The government is working on policy initiatives, along with fiscal incentives, to boost industrial growth and job creation, commerce and industry minister Suresh Prabhu said on Thursday.
The government is working on policy initiatives, along with fiscal incentives, to boost industrial growth and job creation, commerce and industry minister Suresh Prabhu said on Thursday. Prabhu said the proposed new industrial policy is being firmed up, factoring in the fast pace of change in the profile as well as the process of manufacturing in India. Perhaps hinting at challenges from rising automation in manufacturing worldwide, the minister said, “We are working on (policy measures on) some of the emerging industries.”
“We are taking a lot of policy measures. I am personally working with the ministry of finance, NITI Aayog and all other government institutions to provide necessary policy as well as fiscal support to ensure the industry can actually produce far more than what they are doing today, which will create jobs,” Prabhu told reporters on the sidelines of the World Economic Forum’s (WEF) India Economic Summit, amid expectations that the government could come up with a package to prop up the economy.
Sectors after sectors are being studied to find out the scope for improvement and appropriate policy response are being adopted, he said. The minister also said the entrepreneurial spirit of the private sector has a prominent place in the country’s growth story. “Our aspiration is to become one of the easiest places to do business. My business is to make sure others do their business,” he said.
Though Prabhu didn’t elaborate on the broad contours of the new industrial policy, FE had earlier reported that it would draw elements from programmes such as Digital India and Skill India and help create jobs by not just the government but also the industry and start-ups.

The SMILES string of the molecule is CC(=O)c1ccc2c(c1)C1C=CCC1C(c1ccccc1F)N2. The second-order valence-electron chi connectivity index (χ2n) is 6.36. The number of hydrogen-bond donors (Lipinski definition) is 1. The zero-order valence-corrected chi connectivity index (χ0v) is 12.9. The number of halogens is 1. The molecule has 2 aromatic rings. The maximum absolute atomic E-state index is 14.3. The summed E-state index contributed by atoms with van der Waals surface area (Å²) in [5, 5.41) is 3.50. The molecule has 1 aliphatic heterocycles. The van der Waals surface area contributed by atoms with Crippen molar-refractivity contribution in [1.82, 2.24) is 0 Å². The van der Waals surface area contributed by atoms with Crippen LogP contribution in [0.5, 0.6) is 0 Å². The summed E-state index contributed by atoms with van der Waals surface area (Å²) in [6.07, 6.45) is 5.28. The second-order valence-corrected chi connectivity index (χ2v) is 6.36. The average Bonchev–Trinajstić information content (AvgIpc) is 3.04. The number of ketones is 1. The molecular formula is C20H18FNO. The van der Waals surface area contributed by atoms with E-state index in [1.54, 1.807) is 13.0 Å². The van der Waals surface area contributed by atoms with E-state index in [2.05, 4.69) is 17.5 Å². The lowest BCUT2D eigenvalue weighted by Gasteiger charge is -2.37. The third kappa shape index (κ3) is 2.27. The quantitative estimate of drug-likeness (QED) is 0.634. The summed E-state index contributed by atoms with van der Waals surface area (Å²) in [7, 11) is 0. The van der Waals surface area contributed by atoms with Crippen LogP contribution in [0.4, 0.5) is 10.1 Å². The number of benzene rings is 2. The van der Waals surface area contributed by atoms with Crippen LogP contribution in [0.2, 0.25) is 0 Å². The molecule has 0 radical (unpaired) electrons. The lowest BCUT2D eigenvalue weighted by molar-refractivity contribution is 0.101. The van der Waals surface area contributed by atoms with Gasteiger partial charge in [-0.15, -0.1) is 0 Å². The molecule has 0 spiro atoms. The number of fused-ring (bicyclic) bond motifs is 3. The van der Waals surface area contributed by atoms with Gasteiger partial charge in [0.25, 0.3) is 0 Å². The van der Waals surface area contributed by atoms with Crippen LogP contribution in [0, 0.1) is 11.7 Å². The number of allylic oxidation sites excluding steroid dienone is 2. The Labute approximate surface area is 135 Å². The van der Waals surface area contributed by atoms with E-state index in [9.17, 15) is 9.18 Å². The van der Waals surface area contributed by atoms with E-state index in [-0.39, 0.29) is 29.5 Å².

The policy will also factor in emerging challenges as well as opportunities that Industry 4.0, which envisages increased automation at factories and a greater confluence of the real and the virtual worlds, have thrown up before policymakers.
Last year, a report by advisory analyst firm HfS Research said the maximum impact of the emergence of intelligent automation will be felt on the global industry of 15 million IT services and BPO workers, which will see about 1.4 million job losses — a net decrease of 9% — by 2021. In India, the services industry workforce could dwindle by 4.8 lakh by 2021. Even Gartner had predicted in 2015 that one in three jobs will be converted to software, robots and smart machines by 2025.
The country needs a new policy and serious implementation to boost manufacturing, as six years after the National Manufacturing Policy (NMP) 2011 was announced, the target of driving up the share of manufacturing to 25% of GDP by 2022 from 16% and creating 100 million fresh jobs looks improbable. The share of manufacturing in GDP remains around 16% even now and the concept of National Investment and Manufacturing Zones, advocated by the NMP, barely clicked.
Look beyond Q1 GDP figure: DIPP secretary
Speaking at a separate session, DIPP secretary Ramesh Abhishek asked analysts to look beyond the headline GDP growth for the first quarter (which hit a 3-year low of 5.7%) and take into account substantive reforms undertaken by the government, while assessing the country’s economic performance.